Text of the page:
China's Economic Slump Accelerated In October, Early Indicators Show

As corporate defaults surge, forcing a desperate PBOC to reverse its deleveraging efforts and threaten more interventions to stave off a more serious retrenchment in growth in the world's second largest economy, it seems like not a day goes by without another warning sign that China's economic precarious situation is even worse than we thought.

The impact this has had on the mainland investors' psyche has been obvious to all. Repeated interventions by China's 'National Team' have done little to arrest the inexorable decline in mainland stocks in October, leaving the Shanghai Composite, the country's main benchmark index, on track for one of its worst months since the financial crisis, and its worst year since 2011. Meanwhile, a flood of FX outflows has pushed the Chinese yuan dangerously close to the 7 yuan-to-the dollar threshold which, if breached, could unleash another wave of chaos across global markets.

And as Chinese policy makers are probably already scrambling to pad the official stats, Bloomberg has released its own proprietary preliminary gauge of Chinese GDP in October which showed that the slowdown unleashed by the US-China trade war worsened in October.


The Bloomberg Economics gauge aggregates the earliest-available indicators on business conditions and market sentiment, and unequivocally affirmed that the Communist Party's efforts to stabilize the country's economy and markets - the party this month introduced a raft of measures to stabilize sentiment, including steps to boost liquidity in the financial system, new tax deductions for households and targeted measures aimed at helping exporters - haven't been successful - at least not yet.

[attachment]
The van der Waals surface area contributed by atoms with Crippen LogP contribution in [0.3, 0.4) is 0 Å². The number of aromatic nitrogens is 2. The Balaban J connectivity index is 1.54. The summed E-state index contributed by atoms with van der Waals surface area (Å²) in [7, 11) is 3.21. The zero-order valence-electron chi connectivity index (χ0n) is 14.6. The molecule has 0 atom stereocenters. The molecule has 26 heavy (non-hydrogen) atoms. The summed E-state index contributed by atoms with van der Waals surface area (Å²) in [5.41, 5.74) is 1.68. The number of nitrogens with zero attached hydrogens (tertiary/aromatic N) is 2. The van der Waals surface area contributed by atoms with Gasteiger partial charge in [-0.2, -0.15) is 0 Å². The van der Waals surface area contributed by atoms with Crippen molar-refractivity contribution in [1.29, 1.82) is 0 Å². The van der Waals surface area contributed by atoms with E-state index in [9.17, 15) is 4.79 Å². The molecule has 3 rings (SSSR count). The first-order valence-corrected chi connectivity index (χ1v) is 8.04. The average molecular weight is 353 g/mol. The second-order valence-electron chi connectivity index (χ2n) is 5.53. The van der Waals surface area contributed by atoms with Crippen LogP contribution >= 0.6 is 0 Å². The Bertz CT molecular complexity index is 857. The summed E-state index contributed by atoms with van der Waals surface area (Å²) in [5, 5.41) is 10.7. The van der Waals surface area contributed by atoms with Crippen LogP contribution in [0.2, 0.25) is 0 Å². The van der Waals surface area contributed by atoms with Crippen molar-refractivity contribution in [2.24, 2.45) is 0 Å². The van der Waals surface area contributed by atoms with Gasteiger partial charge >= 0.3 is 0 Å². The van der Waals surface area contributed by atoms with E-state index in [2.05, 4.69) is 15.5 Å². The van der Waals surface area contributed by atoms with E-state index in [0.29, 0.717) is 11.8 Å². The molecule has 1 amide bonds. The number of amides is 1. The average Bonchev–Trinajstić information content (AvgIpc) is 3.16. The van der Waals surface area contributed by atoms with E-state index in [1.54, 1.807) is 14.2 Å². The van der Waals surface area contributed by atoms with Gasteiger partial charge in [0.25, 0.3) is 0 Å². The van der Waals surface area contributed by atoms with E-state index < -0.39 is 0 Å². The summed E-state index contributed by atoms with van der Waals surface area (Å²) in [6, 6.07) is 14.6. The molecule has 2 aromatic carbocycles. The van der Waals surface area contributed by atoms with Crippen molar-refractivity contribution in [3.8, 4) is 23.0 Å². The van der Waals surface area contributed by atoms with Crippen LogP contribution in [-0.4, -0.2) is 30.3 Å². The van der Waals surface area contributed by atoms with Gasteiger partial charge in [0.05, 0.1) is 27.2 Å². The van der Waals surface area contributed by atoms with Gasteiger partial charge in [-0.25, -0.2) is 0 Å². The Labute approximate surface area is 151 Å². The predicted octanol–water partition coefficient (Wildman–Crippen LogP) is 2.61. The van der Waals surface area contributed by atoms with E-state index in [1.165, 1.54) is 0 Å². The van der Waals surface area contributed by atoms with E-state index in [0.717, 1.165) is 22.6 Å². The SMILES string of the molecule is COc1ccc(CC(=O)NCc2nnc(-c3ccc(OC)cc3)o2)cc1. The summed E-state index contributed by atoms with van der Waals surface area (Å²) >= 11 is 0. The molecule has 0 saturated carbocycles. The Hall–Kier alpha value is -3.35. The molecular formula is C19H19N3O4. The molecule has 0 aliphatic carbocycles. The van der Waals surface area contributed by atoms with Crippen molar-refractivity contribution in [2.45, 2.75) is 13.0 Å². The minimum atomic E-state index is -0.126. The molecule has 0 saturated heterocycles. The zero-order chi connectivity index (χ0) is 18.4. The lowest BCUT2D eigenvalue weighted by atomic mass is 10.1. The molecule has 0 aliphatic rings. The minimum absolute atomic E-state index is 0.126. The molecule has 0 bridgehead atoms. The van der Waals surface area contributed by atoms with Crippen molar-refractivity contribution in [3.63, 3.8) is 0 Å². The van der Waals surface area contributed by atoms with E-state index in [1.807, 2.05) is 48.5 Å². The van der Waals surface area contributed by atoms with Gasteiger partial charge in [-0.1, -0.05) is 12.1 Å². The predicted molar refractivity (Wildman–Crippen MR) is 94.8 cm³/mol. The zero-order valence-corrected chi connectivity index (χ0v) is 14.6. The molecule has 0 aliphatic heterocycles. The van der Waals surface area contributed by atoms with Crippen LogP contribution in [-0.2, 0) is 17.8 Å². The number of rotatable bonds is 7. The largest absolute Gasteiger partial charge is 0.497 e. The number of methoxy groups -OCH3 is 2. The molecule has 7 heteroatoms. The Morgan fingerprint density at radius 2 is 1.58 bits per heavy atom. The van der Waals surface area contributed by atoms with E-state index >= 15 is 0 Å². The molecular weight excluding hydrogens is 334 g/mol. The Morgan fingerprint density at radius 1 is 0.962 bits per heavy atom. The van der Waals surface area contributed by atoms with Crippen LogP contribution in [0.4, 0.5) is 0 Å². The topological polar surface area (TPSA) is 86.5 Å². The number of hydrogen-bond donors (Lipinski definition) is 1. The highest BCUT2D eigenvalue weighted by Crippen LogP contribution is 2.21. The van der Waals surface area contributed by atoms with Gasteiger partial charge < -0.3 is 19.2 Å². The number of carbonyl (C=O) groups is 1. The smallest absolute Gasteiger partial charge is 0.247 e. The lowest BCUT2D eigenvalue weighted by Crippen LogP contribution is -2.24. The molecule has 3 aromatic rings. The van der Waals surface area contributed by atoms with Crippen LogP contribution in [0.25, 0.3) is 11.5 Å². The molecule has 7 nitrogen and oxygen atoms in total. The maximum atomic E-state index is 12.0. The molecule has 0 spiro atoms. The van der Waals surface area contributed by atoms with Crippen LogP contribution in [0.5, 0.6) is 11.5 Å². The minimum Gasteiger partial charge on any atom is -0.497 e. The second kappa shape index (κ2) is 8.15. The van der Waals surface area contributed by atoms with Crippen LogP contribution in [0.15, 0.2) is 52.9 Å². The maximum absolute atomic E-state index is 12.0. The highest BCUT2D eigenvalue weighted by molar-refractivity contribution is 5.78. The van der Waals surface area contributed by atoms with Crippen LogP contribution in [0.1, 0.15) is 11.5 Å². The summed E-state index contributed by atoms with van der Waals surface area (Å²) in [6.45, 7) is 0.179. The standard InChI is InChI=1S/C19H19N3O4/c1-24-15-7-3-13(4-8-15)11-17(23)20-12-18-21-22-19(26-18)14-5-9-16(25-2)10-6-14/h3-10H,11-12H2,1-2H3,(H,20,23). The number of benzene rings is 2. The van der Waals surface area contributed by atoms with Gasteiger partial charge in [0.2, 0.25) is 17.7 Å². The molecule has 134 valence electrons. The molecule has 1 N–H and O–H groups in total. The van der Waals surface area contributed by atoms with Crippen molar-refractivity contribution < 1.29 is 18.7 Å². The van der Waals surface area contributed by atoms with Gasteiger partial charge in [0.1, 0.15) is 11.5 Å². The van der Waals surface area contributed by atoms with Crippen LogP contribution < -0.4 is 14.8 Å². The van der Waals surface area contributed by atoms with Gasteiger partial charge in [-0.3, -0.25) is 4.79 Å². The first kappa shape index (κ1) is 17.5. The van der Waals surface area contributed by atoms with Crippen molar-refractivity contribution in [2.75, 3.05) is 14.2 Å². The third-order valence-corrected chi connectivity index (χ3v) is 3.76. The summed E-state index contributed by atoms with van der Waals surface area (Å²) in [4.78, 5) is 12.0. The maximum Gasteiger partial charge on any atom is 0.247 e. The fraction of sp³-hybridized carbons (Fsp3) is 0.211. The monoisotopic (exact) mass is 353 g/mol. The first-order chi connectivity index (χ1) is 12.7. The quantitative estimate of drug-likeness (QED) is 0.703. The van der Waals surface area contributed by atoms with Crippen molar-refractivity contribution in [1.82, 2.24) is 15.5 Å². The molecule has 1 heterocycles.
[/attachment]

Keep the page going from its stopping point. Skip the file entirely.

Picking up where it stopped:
Kyle Bass and the other prominent China bears across the US hedge fund community will be pleased to see the latest early indicator from Bloomberg, which suggests that economic growth in China remained (relatively) sluggish in October after slowing to its weakest level since the crisis during the third quarter.

All of this suggests that China's October PMI, due out later this week, will confirm that the weakness in the China is multipronged, with consumption and manufacturing in the midst of a multipronged slowdown, after the survey-based index fell to an eight-month low over the summer. China's increasing desperation is President Trump's gain, as the loss of investor confidence could force Chinese policy makers to engage in meaningful talks later this year despite the government's reluctance to even consider America's demands. That could improve the likelihood that the elusive "major breakthrough" being sought by both sides could finally arrive.

The upshot of all of this is that, unless they want to roll the dice and start arresting short-sellers and pumping an unprecedented amount of debt into its financial system, risking even more destabilizing corporate defaults, Chinese leaders will need to find a way to end the trade battle with the US - and do it soon.